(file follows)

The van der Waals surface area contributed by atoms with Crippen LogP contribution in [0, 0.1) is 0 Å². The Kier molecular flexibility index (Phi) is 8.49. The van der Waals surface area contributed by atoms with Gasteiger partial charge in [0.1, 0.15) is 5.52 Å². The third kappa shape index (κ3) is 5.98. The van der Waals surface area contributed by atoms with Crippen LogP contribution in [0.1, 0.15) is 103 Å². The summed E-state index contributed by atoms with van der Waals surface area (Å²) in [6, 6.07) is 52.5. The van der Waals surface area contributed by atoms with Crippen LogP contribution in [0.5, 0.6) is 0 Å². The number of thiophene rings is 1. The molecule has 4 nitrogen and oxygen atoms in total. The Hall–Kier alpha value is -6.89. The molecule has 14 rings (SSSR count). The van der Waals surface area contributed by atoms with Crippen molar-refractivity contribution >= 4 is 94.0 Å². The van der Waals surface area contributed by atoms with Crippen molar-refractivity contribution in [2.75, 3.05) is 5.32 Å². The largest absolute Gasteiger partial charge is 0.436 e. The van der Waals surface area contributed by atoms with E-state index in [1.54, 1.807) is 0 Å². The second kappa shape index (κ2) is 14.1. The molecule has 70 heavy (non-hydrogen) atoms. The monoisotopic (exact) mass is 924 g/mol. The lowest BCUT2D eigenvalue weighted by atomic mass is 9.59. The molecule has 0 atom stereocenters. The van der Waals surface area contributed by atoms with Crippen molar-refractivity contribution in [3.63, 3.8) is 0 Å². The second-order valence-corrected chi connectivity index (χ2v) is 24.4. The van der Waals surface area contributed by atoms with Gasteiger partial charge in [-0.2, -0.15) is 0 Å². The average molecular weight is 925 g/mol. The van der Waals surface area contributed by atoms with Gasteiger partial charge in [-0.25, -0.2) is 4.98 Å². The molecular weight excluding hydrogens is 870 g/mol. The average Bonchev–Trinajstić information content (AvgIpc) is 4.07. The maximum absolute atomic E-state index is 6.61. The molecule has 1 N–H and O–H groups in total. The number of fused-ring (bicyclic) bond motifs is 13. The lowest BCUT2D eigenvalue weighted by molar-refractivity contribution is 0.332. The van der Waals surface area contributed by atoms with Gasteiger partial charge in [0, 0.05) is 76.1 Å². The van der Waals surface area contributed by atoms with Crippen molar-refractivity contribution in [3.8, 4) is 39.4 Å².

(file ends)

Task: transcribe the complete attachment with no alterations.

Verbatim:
The van der Waals surface area contributed by atoms with Crippen LogP contribution in [0, 0.1) is 0 Å². The Kier molecular flexibility index (Phi) is 8.49. The van der Waals surface area contributed by atoms with Gasteiger partial charge in [0.1, 0.15) is 5.52 Å². The third kappa shape index (κ3) is 5.98. The van der Waals surface area contributed by atoms with Crippen LogP contribution in [0.1, 0.15) is 103 Å². The summed E-state index contributed by atoms with van der Waals surface area (Å²) in [6, 6.07) is 52.5. The van der Waals surface area contributed by atoms with Crippen LogP contribution in [0.5, 0.6) is 0 Å². The number of thiophene rings is 1. The molecule has 4 nitrogen and oxygen atoms in total. The Hall–Kier alpha value is -6.89. The molecule has 14 rings (SSSR count). The van der Waals surface area contributed by atoms with Crippen molar-refractivity contribution >= 4 is 94.0 Å². The van der Waals surface area contributed by atoms with Crippen molar-refractivity contribution in [2.75, 3.05) is 5.32 Å². The largest absolute Gasteiger partial charge is 0.436 e. The van der Waals surface area contributed by atoms with E-state index in [1.54, 1.807) is 0 Å². The second kappa shape index (κ2) is 14.1. The molecule has 70 heavy (non-hydrogen) atoms. The monoisotopic (exact) mass is 924 g/mol. The lowest BCUT2D eigenvalue weighted by atomic mass is 9.59. The molecule has 0 atom stereocenters. The van der Waals surface area contributed by atoms with Crippen molar-refractivity contribution in [3.63, 3.8) is 0 Å². The second-order valence-corrected chi connectivity index (χ2v) is 24.4. The van der Waals surface area contributed by atoms with Gasteiger partial charge in [-0.2, -0.15) is 0 Å². The average molecular weight is 925 g/mol. The van der Waals surface area contributed by atoms with Gasteiger partial charge in [-0.25, -0.2) is 4.98 Å². The molecular weight excluding hydrogens is 870 g/mol. The average Bonchev–Trinajstić information content (AvgIpc) is 4.07. The maximum absolute atomic E-state index is 6.61. The molecule has 1 N–H and O–H groups in total. The number of fused-ring (bicyclic) bond motifs is 13. The lowest BCUT2D eigenvalue weighted by molar-refractivity contribution is 0.332. The van der Waals surface area contributed by atoms with Gasteiger partial charge in [0, 0.05) is 76.1 Å². The van der Waals surface area contributed by atoms with Crippen molar-refractivity contribution in [3.8, 4) is 39.4 Å².